In 2016, Lt. Gov. Calley also served as chair of the Child Lead Poisoning Elimination Board, which released a roadmap to eliminate child lead exposure throughout Michigan. The report offered comprehensive recommendations that focus on proactive efforts to protect Michigan’s children from ever being exposed to lead. The report can be viewed here.
A tireless advocate for families in the special education community, Lt. Gov. Calley believes all children of all abilities deserve the opportunity to fully participate in society. In 2015, he traveled all over Michigan on a listening tour to learn from parents whose children have special needs about how the special education system has treated them. From this tour stemmed the Special Education Reform Task Force, which developed and recommended strategies to make Michigan a better place for all students. Lt. Gov. Calley continues to work with members of the task force to advance its recommendations.
In December of 2016, the task force’s recommendation to end the use of non-emergency restraint and seclusion practices in Michigan’s public schools became law. Lt. Gov. Calley signed the legislation at an inclusion rally in Troy surrounded by hundreds of families and advocates. The report can be viewed here.
Lt. Gov. Calley is an ardent proponent of inclusion in our schools, communities and workplaces. He launched an initiative with Michigan Supreme Court Justice Richard Bernstein, who has been blind since birth, to encourage businesses to be intentional about hiring Michiganders with disabilities to fulfill their workforce needs. The effort, known as MI Hidden Talent, has been the topic at business chamber and community events all across the state over the past two years. In 2016, the first MI Hidden Talent Workshop was held, educating employers about the resources available to help with these hiring practices. Lt. Gov. Calley believes it is smart business, not charity, to bring this hardworking, loyal population into the workforce and that this initiative will be a game changer in redefining full employment.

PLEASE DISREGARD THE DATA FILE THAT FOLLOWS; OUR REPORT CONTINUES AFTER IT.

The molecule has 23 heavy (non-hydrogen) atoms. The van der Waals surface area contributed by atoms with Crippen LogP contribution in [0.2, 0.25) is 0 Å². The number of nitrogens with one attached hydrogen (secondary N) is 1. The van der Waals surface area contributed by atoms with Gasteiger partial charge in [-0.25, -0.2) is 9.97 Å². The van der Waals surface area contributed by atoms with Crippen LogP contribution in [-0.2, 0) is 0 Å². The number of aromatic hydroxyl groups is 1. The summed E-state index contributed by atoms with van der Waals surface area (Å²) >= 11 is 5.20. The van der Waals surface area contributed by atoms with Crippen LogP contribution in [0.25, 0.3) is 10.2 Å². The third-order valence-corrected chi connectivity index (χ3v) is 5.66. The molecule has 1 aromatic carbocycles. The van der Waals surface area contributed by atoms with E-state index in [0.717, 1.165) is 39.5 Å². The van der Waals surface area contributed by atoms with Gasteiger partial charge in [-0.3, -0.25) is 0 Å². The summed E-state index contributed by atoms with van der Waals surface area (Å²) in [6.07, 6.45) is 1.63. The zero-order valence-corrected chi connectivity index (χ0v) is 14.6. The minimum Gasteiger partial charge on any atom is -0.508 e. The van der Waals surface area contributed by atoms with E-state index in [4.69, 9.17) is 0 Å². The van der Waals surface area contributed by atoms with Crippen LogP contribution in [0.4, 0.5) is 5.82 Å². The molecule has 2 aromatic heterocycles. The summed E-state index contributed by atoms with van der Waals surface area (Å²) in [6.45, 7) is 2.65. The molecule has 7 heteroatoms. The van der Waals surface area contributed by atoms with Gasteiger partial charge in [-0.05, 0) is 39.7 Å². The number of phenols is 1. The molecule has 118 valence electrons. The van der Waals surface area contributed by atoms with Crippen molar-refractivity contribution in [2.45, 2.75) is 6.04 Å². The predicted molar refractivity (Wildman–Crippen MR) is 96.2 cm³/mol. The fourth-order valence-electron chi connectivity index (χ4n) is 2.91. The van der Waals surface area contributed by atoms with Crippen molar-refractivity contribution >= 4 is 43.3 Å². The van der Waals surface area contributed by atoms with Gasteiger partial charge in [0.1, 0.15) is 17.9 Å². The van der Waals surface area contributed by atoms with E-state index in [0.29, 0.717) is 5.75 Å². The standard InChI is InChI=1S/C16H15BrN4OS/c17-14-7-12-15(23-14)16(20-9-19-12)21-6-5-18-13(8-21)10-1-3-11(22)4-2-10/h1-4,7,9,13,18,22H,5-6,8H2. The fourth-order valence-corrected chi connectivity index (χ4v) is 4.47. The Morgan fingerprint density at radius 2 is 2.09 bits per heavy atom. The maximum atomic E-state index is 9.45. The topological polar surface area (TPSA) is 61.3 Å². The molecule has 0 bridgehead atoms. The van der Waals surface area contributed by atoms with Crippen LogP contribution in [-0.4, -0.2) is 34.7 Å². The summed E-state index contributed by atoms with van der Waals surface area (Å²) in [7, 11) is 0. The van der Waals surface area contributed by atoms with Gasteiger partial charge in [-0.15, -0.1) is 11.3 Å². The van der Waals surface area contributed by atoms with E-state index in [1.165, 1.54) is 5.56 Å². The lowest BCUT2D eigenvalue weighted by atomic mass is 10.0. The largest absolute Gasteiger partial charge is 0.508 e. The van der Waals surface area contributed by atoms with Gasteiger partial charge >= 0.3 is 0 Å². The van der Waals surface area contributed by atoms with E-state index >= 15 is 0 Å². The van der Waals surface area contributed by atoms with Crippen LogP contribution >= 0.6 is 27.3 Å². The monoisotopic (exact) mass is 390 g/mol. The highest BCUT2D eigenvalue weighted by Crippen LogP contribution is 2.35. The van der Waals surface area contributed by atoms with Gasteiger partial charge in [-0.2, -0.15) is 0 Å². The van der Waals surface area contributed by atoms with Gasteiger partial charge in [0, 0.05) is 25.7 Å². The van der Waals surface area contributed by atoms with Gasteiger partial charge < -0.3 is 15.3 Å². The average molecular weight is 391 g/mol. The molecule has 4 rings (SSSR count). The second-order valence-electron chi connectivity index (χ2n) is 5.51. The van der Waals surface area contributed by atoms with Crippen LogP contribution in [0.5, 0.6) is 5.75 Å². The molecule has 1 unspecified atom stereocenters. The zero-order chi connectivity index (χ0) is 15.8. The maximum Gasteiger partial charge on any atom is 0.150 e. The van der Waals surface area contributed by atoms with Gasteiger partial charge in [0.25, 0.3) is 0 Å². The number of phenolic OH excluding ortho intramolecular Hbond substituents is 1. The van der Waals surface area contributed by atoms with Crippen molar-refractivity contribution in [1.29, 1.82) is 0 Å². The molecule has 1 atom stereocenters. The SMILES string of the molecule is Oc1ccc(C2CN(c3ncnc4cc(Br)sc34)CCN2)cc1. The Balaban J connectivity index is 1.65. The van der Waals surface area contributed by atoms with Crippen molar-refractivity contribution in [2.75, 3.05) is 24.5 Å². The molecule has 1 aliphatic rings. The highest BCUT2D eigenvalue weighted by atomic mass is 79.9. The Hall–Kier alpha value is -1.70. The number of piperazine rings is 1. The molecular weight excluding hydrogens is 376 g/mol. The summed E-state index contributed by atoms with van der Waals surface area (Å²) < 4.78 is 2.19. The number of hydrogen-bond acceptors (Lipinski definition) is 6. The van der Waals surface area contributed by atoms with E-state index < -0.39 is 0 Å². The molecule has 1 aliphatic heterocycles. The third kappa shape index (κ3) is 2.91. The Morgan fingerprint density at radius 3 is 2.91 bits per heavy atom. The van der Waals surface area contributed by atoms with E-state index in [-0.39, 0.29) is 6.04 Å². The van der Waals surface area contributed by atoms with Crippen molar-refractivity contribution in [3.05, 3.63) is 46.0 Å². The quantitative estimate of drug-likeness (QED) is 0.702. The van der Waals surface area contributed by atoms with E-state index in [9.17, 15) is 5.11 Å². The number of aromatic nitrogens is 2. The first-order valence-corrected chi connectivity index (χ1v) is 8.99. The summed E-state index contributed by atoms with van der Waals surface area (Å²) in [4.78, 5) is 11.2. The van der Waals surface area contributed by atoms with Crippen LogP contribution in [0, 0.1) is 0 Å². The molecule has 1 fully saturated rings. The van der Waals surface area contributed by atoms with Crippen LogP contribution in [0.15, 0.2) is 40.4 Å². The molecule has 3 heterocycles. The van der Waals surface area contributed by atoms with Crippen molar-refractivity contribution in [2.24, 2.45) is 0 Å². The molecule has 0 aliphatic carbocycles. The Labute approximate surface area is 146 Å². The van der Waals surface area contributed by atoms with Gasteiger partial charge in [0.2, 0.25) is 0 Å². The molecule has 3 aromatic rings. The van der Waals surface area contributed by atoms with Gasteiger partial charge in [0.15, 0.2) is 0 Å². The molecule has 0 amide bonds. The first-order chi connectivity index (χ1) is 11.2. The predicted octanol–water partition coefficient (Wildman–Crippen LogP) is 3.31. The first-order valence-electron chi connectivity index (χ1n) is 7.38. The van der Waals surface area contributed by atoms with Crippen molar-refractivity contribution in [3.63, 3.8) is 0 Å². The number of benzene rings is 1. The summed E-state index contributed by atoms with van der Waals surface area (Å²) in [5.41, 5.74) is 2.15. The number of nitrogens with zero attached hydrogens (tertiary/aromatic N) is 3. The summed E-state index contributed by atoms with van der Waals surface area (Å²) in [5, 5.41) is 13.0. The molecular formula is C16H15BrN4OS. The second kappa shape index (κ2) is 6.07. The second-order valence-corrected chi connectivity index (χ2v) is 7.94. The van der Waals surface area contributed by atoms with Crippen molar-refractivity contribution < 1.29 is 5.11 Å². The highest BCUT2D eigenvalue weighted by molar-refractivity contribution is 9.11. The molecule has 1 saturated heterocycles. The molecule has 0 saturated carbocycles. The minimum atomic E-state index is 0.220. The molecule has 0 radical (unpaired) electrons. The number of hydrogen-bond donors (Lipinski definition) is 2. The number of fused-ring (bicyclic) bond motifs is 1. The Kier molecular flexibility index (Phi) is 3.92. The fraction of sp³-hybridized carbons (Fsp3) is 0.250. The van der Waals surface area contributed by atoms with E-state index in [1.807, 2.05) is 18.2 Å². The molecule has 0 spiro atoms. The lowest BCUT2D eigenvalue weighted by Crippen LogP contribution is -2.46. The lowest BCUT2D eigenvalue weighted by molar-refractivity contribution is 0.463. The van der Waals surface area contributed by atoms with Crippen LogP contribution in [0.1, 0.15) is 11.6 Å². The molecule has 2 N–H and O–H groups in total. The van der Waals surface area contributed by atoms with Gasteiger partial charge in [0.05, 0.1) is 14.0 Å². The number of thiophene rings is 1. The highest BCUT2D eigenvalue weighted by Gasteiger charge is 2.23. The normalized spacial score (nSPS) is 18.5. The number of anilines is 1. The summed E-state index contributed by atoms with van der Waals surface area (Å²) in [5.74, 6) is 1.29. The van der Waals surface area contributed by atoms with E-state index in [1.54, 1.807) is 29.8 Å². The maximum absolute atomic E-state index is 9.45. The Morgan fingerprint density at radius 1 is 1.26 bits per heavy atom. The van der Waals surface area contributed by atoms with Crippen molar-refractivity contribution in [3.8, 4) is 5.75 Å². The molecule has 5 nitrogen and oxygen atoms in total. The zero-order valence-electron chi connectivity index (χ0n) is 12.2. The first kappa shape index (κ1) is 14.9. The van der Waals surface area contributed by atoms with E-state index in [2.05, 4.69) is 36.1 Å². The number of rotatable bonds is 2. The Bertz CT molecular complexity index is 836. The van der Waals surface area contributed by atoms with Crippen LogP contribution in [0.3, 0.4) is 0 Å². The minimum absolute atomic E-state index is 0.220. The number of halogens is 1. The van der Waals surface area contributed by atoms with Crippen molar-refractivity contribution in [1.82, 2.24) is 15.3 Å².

In 2015, Lt. Gov. Calley signed legislation authorizing an ABLE Act disability savings program to be developed in Michigan. Under the program, Michiganders with disabilities and their families can save for disability-related expenses without fear of losing pre-existing benefits. On Nov. 1, 2016, Michigan became the 5th state in the nation to launch its disability savings program. In its first year, 1,000 MiABLE accounts were created with more than $3 million saved.